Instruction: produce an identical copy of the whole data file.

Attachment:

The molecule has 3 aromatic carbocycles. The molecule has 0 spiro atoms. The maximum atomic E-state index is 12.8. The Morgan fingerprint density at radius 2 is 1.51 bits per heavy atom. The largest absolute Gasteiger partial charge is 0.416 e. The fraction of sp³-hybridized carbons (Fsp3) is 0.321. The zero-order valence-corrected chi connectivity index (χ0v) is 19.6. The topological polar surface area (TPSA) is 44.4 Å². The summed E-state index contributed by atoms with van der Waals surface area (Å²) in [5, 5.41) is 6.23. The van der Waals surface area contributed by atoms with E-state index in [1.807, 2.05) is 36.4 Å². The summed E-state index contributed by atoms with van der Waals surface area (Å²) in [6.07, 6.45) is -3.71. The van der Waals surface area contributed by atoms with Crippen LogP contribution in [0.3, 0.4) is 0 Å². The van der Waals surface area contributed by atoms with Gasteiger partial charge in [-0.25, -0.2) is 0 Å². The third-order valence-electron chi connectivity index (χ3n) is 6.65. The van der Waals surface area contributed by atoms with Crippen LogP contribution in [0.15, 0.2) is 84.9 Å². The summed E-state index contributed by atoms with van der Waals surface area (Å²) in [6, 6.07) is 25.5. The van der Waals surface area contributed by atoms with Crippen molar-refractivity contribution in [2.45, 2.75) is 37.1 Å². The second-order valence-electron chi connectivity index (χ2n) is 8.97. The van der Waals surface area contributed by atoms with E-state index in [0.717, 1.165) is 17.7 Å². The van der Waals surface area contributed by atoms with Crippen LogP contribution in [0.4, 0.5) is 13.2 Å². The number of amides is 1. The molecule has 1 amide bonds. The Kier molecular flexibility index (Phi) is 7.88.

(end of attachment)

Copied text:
The molecule has 3 aromatic carbocycles. The molecule has 0 spiro atoms. The maximum atomic E-state index is 12.8. The Morgan fingerprint density at radius 2 is 1.51 bits per heavy atom. The largest absolute Gasteiger partial charge is 0.416 e. The fraction of sp³-hybridized carbons (Fsp3) is 0.321. The zero-order valence-corrected chi connectivity index (χ0v) is 19.6. The topological polar surface area (TPSA) is 44.4 Å². The summed E-state index contributed by atoms with van der Waals surface area (Å²) in [5, 5.41) is 6.23. The van der Waals surface area contributed by atoms with E-state index in [1.807, 2.05) is 36.4 Å². The summed E-state index contributed by atoms with van der Waals surface area (Å²) in [6.07, 6.45) is -3.71. The van der Waals surface area contributed by atoms with Crippen LogP contribution in [0.3, 0.4) is 0 Å². The van der Waals surface area contributed by atoms with Gasteiger partial charge in [-0.25, -0.2) is 0 Å². The third-order valence-electron chi connectivity index (χ3n) is 6.65. The van der Waals surface area contributed by atoms with Crippen LogP contribution in [0.15, 0.2) is 84.9 Å². The summed E-state index contributed by atoms with van der Waals surface area (Å²) in [6, 6.07) is 25.5. The van der Waals surface area contributed by atoms with Crippen molar-refractivity contribution in [2.45, 2.75) is 37.1 Å². The second-order valence-electron chi connectivity index (χ2n) is 8.97. The van der Waals surface area contributed by atoms with E-state index in [0.717, 1.165) is 17.7 Å². The van der Waals surface area contributed by atoms with Crippen LogP contribution in [0.4, 0.5) is 13.2 Å². The number of amides is 1. The molecule has 1 amide bonds. The Kier molecular flexibility index (Phi) is 7.88.